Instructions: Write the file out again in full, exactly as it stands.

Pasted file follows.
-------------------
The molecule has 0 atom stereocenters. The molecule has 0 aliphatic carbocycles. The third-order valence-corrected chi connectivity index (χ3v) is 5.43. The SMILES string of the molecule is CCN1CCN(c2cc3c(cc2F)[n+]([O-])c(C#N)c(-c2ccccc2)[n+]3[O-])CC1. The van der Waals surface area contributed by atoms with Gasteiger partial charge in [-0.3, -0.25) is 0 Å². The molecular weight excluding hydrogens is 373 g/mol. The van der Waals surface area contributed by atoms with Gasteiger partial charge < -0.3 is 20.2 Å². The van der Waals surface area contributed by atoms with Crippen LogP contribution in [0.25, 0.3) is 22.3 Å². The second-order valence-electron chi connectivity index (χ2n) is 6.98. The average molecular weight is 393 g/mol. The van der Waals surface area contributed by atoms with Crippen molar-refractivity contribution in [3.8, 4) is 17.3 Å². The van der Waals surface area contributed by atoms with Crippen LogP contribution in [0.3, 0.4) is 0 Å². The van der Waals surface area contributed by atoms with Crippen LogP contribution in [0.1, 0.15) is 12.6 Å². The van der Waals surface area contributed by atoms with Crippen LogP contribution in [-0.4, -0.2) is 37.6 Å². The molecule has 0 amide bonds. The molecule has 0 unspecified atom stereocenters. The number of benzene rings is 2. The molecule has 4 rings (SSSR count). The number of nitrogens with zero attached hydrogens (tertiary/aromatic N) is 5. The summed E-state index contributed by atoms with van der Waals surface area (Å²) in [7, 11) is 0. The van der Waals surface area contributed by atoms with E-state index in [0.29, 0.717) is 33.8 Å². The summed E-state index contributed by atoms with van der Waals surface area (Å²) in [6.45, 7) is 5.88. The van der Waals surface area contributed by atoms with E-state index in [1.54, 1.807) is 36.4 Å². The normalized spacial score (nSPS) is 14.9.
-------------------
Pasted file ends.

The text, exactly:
The molecule has 0 atom stereocenters. The molecule has 0 aliphatic carbocycles. The third-order valence-corrected chi connectivity index (χ3v) is 5.43. The SMILES string of the molecule is CCN1CCN(c2cc3c(cc2F)[n+]([O-])c(C#N)c(-c2ccccc2)[n+]3[O-])CC1. The van der Waals surface area contributed by atoms with Gasteiger partial charge in [-0.3, -0.25) is 0 Å². The molecular weight excluding hydrogens is 373 g/mol. The van der Waals surface area contributed by atoms with Gasteiger partial charge < -0.3 is 20.2 Å². The van der Waals surface area contributed by atoms with Crippen LogP contribution in [0.25, 0.3) is 22.3 Å². The second-order valence-electron chi connectivity index (χ2n) is 6.98. The average molecular weight is 393 g/mol. The van der Waals surface area contributed by atoms with Crippen molar-refractivity contribution in [3.8, 4) is 17.3 Å². The van der Waals surface area contributed by atoms with Crippen LogP contribution in [0.3, 0.4) is 0 Å². The van der Waals surface area contributed by atoms with Crippen LogP contribution in [0.1, 0.15) is 12.6 Å². The van der Waals surface area contributed by atoms with Crippen LogP contribution in [-0.4, -0.2) is 37.6 Å². The molecule has 0 amide bonds. The molecule has 0 unspecified atom stereocenters. The number of benzene rings is 2. The molecule has 4 rings (SSSR count). The number of nitrogens with zero attached hydrogens (tertiary/aromatic N) is 5. The summed E-state index contributed by atoms with van der Waals surface area (Å²) in [7, 11) is 0. The van der Waals surface area contributed by atoms with E-state index in [0.29, 0.717) is 33.8 Å². The summed E-state index contributed by atoms with van der Waals surface area (Å²) in [6.45, 7) is 5.88. The van der Waals surface area contributed by atoms with E-state index in [1.54, 1.807) is 36.4 Å². The normalized spacial score (nSPS) is 14.9.